Friday, April 15, 2011

Genealogy Search on Ancestry.com

My cousin Suzanne got me thinking about my family heritage sometime last year.  As we began re-connecting and acquainting ourselves and our families, a common bond was certainly our shared legacy and family history.  She has done some wonderful and extensive work on Ancestry.com, tracing our Cornish family back to the earliest days of America at Plymouth.  With the passing of my grandmother last week, and a visit to family grave sites in Muskogee, Oklahoma, my curiosity was re-stoked as I got busy updating the maternal side of my family tree.  The data available online is quite extraordinary really.  To date, I have traced the Parker family line all the way back into the 1200’s, when King Richard II deeded property to a monk named Robert LaParker.  There are still plenty of leads to follow up on, and items to analyze, but the initial findings are amazing.  Interestingly enough, finding the details of the family from abroad, even dating back several centuries proved far more reliable than some of the more recent family facts from the last century or two. 
Here is a bit about what I have learned in my own search, I am sure most families boast such a wide range of personalities and character.  I found several faithful ministers, and I found more than a few deadbeats and scoundrels.  I also found at least one deadbeat scoundrel minister.  I found college educated, white collar professionals and self-educated entrepreneurs.  I found hard working blue collar workers and farmers.  I found men who fought honorably in Vietnam, World War II, World War I, both sides of the Civil War, and the American Revolution.  I also found record of at least one resident of Fort Leavenworth, which leads me suspect there was some less than honorable military service.  I also found lots of men and women who served in our nation’s military during peace time.  I found bleeding heart liberals, along with crooked and greedy conservatives.  I found wealthy landowners and hard-time farmers.  I found women forced from their home during wars and Indian raids, while their husbands and fathers were off fighting.  I found family in the Cherokee Indian rolls that indicate their birth was in the Cherokee Nations of present day South Carolina, Georgia and Tennessee.  Their death occurred in the Oklahoma Indian Territory, alluding to their “immigration” along the Trail of Tears.  Immigration was, I thought, an interesting word and perspective used to describe the Trail of Tears in official documentation. 
I didn’t find a key to the Rockefeller estate, or my long missing account number and PIN to untold fortunes.  But what I did find was a connection to a family that I would characterize as tenacious.  I saw stories time and time again of rebuilding from the curve balls that life can throw.  Forced moves across country, away from a home that had been in the family for several generations was not the end of the story, it was just another chapter.  Indian raids on the homestead in Fort Gibson, while brothers and fathers were fighting against each other in the Civil War, was not the end of the story.  That chapter was a 4 year span of time that altered the histories of more than one family.  Likewise military victories during the World Wars were chapters that shaped men and women who poured their lives into the family when they returned from battle.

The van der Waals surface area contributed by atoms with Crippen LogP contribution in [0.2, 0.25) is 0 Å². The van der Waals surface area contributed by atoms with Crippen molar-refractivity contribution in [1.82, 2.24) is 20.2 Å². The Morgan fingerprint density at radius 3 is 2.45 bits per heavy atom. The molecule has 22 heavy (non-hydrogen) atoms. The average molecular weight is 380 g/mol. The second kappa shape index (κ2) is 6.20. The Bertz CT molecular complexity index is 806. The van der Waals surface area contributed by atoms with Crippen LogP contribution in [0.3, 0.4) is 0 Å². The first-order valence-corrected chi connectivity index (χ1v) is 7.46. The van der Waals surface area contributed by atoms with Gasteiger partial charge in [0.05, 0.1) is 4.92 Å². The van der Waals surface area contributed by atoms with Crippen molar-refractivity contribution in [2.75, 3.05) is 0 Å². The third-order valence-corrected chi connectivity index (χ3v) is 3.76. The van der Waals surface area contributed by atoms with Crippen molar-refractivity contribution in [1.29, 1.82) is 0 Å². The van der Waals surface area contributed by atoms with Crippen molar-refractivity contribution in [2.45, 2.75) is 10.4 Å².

On a broader sociological perspective, I see stories of families who fought untimely illnesses and social injustice.  I saw men who abandoned their wives, and women who were unfaithful to their husbands.  I also saw an inner-determination to make “their” family better than the generation before them.  I saw men forsake their hard fought personal freedoms to become slaves to debt and professional endeavors.  I also see amazing compassion and generosity.  I see faithful service and I see loving fathers.  In reality, I see that life centuries ago was not all that different than today after all.  The technologies are newer, and the world may be smaller, but life has not changed so much.   Throughout it all, because of the family tree structure of Ancestry.com, it becomes obvious that the key to survival and success was family.  Certainly brothers and sisters, parents and children have been bickering and arguing for centuries, but the truth is that the family moves forward, the line continues.  For me, it has made for some pretty cool personal discoveries, and I am sure I will enjoy the process of uncovering more.

Tuesday, April 12, 2011

A day in the Tulsa Parks

Because the trip to Tulsa was such a long drive with the girls in the truck, it was important to us to have a few days to spend in Tulsa.  The last thing I wanted to do was pack up the girls for a 8-9 hour drive up there, go to Mema's funeral and then just turn around and head home.  The extra day or so before and after the funeral gave us a chance to drive around, see some of the old haunts and also take in a beautiful spring day in the parks of Tulsa.  Tulsa really is a pretty city, and I have great memories from growing up in Tulsa, particularly parks like Woodward and La Fortune. 

Woodward Park is a beautiful park full of seasonal gardens.  This park is almost always packed with people getting their wedding, engagement, senior or prom portraits done.  Its a little bit early in the spring there, but we did get some nice pictures of the dogwoods, azaleas and tulips in bloom.  This park is definitely a city treasure, a crown jewel for the Parks and Recreation department. 

La Fortune Park is another awesome Tulsa park.  This park isn't as beautifully landscaped as Woodward, but it more than makes up for it with its all out play space.  There are tons of playscapes, a pool, a golf course and a jogging trail that is unrivaled in Tulsa.  Throw in the ball fields and its easy to see why so many families make a use of great spring days by spending it at La Fortune Park.

Another picture that I put in this album is a picture of my Mema and Pa's home in Tulsa for many years, on the corner of 24th and Cincinnati, it really is a gorgeous house.  There are so many great memories at this old home.  One of my favorites was after Mema retired from Amoco, Mema and Pa took a vacation to Hawaii.  It was one of the rare trips where dollies didn't go with them.  When they returned, we had the whole family together at this house.  They had purchased matching Hawaiian shirts and shorts for all the boys and muumuus for all the girls.  We took a group family picture on the circular steps leading to the front door.  The current owners clearly have taken exceptional care of it, maintaining its stately beauty and architectural integrity.